DonnaS =) " Reading is a means of thinking with another person's mind; it forces you to stretch your own." Charles Scribner
"A book is like a garden carried in the pocket." Chinese Proverb
My blog: http://bookworm56.blogspot.com
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DSaff
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Re: Eternal on the Water, Chapters 11 - 16: Wolves

I'm glad to know that someone else cried!  :smileywink:

 


dhaupt wrote:

In these chapters we do see the more ordinary everyday side to Mary and Cobb and their lifestyle says so much about who they are. Especially when they design the sleeping porch and the special window in their home to put their personal mark on it.

The also interact with their families more in these chapters and we see the love blossom between Mary and Cobb's dad and between Cobb and Mary's mom that brings them under the big umbrella of family. We also see more of Francis here and get a look into not only growing pains but the difficulties of culture differences and what the meaning of true friendship means.

In these chapters I only see Mary and Cobb's relationship intensifying and solidifying into a happy "normal" married life.

The second wedding between Mary and Cobb have a lot of similarities of the first one with the Chungamunga girls where it's in the open with nature and something with a special meaning near by, in this case it's the old tree who according to Mary was standing in the time of  Joan of Arc. The tree is Mary, it's survived not only in spite of it's conditions but because of them and is today what it is because of it's surroundings. It's seen things in it's lifetime that should never have happened and also that were miraculous.

Although I was prepared for the declining of Mary, my heart nearly stopped when it started to happen. I cried for Cobb as well as Mary knowing what was coming. Who can possibly be prepared for a thing like this. 


 

 

DonnaS =) " Reading is a means of thinking with another person's mind; it forces you to stretch your own." Charles Scribner
"A book is like a garden carried in the pocket." Chinese Proverb
My blog: http://bookworm56.blogspot.com
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carol_fa
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Re: Eternal on the Water, Chapters 11 - 16: Wolves

 

 

In these chapters, we come to see Mary and Cobb create an ordinary life for themselves. Up to this point, we have known them only outside the context of "ordinary" life. Is this life any more "normal" than life on the Allagash or in Indonesia? Do these chapters change the feeling of Cobb and Mary's love being set outside of everyday life?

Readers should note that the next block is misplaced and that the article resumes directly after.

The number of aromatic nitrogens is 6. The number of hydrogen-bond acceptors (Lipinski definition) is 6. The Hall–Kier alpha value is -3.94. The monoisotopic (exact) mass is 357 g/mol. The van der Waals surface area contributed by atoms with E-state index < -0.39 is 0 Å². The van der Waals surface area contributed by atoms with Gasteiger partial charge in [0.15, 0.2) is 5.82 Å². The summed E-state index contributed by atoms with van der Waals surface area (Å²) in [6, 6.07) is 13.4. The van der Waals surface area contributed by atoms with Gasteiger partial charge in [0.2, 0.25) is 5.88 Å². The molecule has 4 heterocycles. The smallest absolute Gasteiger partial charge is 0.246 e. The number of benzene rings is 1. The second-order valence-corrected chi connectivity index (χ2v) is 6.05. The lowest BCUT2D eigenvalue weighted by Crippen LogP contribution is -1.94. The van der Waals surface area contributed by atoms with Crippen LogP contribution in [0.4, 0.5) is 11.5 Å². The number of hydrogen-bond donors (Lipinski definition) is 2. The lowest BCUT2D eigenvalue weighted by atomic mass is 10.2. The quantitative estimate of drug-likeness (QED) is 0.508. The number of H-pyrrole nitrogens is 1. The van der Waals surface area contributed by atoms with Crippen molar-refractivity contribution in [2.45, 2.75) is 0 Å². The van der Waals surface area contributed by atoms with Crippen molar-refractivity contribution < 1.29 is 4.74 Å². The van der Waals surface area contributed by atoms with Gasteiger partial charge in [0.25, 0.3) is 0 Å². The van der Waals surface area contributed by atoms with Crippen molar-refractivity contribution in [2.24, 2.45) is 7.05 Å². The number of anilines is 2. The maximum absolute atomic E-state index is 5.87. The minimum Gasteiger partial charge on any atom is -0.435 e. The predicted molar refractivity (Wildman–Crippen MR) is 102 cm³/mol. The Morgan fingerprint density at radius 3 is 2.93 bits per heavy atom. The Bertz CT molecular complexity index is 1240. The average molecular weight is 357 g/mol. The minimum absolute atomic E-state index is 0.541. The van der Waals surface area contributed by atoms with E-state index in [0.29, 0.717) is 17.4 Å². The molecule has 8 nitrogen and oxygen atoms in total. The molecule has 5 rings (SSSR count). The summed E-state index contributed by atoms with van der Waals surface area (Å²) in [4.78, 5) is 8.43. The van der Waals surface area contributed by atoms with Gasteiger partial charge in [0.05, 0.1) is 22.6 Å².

Cobb & Mary's relationship is idyllic, they are so in love. These chapters just solidify their love for one another.

 

What does the home that Cobb and Mary find say about them?

 

Their home seems so cozy and warm.  Very down to earth just like the two of them.

 

How is their wedding day different and similar to the mock wedding the Chungamunga girls created for them? What does the gum tree represent for Mary?

 

The gum tree represents eternity, just like their love. Their wedding day was shared with their respective families. Not that The Chungamunga girls weren't family.

 

Have you seen All That Heaven Allows? What is it about the film that appeals so strongly to Mary? What is it about the window that the couple share their first kiss in front of? What does the new window do for their home?

I have not seen the movie. The window allows them to see the nature that they both love.

 

How do Cobb's and Mary's families and friends take part in these chapters that they haven't before?

 

They are there for Mary and Cobb, just like a family should be.

 

Did you feel prepared to begin seeing Mary's symptoms in these chapters? Are Cobb and Mary prepared?

 

I was definitely not prepared to see Mary's symptoms start, I knew they would, I just didn't want them to. It made me cry. I do not think Cobb is prepared, Mary acts prepared, but who is really prepared for death?